That does not mean we can write anyway. If in our search we have two keywords to highlight with the same relevance, then we must separate our search. Understands the symbol | such as the space bar. Example: [Lenovo | technology]. On the other hand, we can avoid that some words appear in the search by putting a – (minus) sign in front of the word that we want. Example: [- Lenovo notebooks]. This trick is very useful to avoid results that are associated with content.
3. Using quotation marks
If, on the other hand, we want to find an exact match in a sequence of keywords, we should highlight that column in quotation marks. Example: [“Lenovo technology”]. It should be noted that it only works with high or English quotes. Another option is through the command ‘allintitle:’, forcing the browser to display only sites that contain the words we are looking for.
4. Similar terms
Although it only works with Anglo-Saxon terms, by the symbol ~ we can search for words of synonymous but not identical meaning. Example: [~ smartphone]; will give us results like ‘mobile device’, ‘telephone’ or ‘handheld computer’. Another option to find similar, this time in content, is to use the limit search with the ‘related’ command. If, for example, we look for [Lenovo related technology: laptop], the result will offer us content in webs related to the keyword.
So clear of what they say, in the first line, the terms and conditions of privacy of the most important search engine in the world. That may not surprise you. We all know that Google collects information about us, right? But exactly how much and what kind of information are we talking about?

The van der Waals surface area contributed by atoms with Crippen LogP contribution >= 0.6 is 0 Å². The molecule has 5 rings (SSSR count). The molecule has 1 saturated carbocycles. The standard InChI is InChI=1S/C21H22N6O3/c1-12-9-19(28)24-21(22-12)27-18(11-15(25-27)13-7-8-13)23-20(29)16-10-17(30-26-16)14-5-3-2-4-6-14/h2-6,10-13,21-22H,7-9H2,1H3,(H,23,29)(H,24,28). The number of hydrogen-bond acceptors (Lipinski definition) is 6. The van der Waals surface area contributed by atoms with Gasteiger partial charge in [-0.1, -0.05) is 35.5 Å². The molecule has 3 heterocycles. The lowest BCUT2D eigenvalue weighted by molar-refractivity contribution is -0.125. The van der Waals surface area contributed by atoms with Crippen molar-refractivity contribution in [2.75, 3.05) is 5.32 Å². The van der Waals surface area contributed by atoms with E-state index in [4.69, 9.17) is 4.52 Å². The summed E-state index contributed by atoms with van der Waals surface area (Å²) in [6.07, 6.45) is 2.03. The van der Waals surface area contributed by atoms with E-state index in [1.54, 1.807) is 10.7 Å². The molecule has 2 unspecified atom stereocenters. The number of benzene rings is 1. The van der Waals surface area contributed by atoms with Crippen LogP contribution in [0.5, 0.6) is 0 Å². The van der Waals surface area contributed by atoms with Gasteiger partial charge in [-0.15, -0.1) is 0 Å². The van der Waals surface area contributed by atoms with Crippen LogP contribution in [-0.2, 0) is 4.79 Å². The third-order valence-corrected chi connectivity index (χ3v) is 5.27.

The new details that can be seen with the update of the Google satellite maps. Your name, your address, your age, your email. Your phone model, your cellular provider, your plan and your telephone and Internet consumption.
The words you use most often within your emails. All emails you’ve written or received, including spam.
The names of your contacts and their addresses and phones.
The photos you take with your Android phone, even if you delete them and even if you never upload them to any social network. The places you go, inside and outside the country; the date you went and the route you took. How fast you came. The credit or debit card you use to pay.
All the websites you visited on Google, how often and what you saw inside each one. What language are you looking for? At what time do you sail? Who you talked via Hangouts. What videos do you like?
In my case, this translates into more than 5gigabytes of data going back at least to the last three years. Where did I get the number? I’ll tell you straight away. “So Google knows a lot about you, does not it?”, Said Henry Porter, a senior writer at Gadgetreviewed.
People trust too much and share without thinking too much about themselves when the reward is a free email account, a couple of extra gigabytes of storage in the cloud or the possibility to belong to a virtual world in which his friends and acquaintances are. ”
It is very important to note that I do not agree with the terms and conditions.
But let’s leave the “philosophical” discussion about what should and should not know, or what we should or should not know or not knowing, for the end.